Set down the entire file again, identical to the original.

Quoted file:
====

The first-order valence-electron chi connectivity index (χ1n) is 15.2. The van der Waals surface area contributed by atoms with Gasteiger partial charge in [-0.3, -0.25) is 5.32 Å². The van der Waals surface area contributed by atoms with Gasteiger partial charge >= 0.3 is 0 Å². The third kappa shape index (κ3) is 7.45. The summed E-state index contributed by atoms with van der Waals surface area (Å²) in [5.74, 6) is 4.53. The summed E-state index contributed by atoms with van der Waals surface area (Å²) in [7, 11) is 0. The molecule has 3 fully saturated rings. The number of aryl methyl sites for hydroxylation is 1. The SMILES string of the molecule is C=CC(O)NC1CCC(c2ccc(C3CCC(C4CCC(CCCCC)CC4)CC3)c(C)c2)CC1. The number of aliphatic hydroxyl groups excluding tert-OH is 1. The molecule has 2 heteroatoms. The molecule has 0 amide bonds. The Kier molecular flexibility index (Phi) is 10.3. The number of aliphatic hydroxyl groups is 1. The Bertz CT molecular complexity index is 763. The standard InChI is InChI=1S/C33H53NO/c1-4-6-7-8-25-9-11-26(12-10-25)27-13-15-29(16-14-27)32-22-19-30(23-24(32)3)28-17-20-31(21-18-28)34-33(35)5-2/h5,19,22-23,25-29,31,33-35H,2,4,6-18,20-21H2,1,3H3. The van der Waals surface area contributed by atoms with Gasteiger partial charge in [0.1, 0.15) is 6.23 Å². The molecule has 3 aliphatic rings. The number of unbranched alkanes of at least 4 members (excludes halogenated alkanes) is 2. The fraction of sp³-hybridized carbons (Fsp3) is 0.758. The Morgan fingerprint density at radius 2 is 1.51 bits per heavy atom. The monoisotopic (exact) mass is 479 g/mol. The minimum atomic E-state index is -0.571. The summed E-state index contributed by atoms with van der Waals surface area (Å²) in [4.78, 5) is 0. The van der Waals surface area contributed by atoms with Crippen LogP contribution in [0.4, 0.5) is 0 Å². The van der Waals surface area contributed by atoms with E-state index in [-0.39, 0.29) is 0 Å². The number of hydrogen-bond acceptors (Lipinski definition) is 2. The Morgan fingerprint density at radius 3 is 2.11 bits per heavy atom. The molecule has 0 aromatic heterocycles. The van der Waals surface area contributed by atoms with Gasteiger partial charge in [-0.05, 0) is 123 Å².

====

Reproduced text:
The first-order valence-electron chi connectivity index (χ1n) is 15.2. The van der Waals surface area contributed by atoms with Gasteiger partial charge in [-0.3, -0.25) is 5.32 Å². The van der Waals surface area contributed by atoms with Gasteiger partial charge >= 0.3 is 0 Å². The third kappa shape index (κ3) is 7.45. The summed E-state index contributed by atoms with van der Waals surface area (Å²) in [5.74, 6) is 4.53. The summed E-state index contributed by atoms with van der Waals surface area (Å²) in [7, 11) is 0. The molecule has 3 fully saturated rings. The number of aryl methyl sites for hydroxylation is 1. The SMILES string of the molecule is C=CC(O)NC1CCC(c2ccc(C3CCC(C4CCC(CCCCC)CC4)CC3)c(C)c2)CC1. The number of aliphatic hydroxyl groups excluding tert-OH is 1. The molecule has 2 heteroatoms. The molecule has 0 amide bonds. The Kier molecular flexibility index (Phi) is 10.3. The number of aliphatic hydroxyl groups is 1. The Bertz CT molecular complexity index is 763. The standard InChI is InChI=1S/C33H53NO/c1-4-6-7-8-25-9-11-26(12-10-25)27-13-15-29(16-14-27)32-22-19-30(23-24(32)3)28-17-20-31(21-18-28)34-33(35)5-2/h5,19,22-23,25-29,31,33-35H,2,4,6-18,20-21H2,1,3H3. The van der Waals surface area contributed by atoms with Gasteiger partial charge in [0.1, 0.15) is 6.23 Å². The molecule has 3 aliphatic rings. The number of unbranched alkanes of at least 4 members (excludes halogenated alkanes) is 2. The fraction of sp³-hybridized carbons (Fsp3) is 0.758. The Morgan fingerprint density at radius 2 is 1.51 bits per heavy atom. The monoisotopic (exact) mass is 479 g/mol. The minimum atomic E-state index is -0.571. The summed E-state index contributed by atoms with van der Waals surface area (Å²) in [4.78, 5) is 0. The van der Waals surface area contributed by atoms with Crippen LogP contribution in [0.4, 0.5) is 0 Å². The van der Waals surface area contributed by atoms with E-state index in [-0.39, 0.29) is 0 Å². The number of hydrogen-bond acceptors (Lipinski definition) is 2. The Morgan fingerprint density at radius 3 is 2.11 bits per heavy atom. The molecule has 0 aromatic heterocycles. The van der Waals surface area contributed by atoms with Gasteiger partial charge in [-0.05, 0) is 123 Å².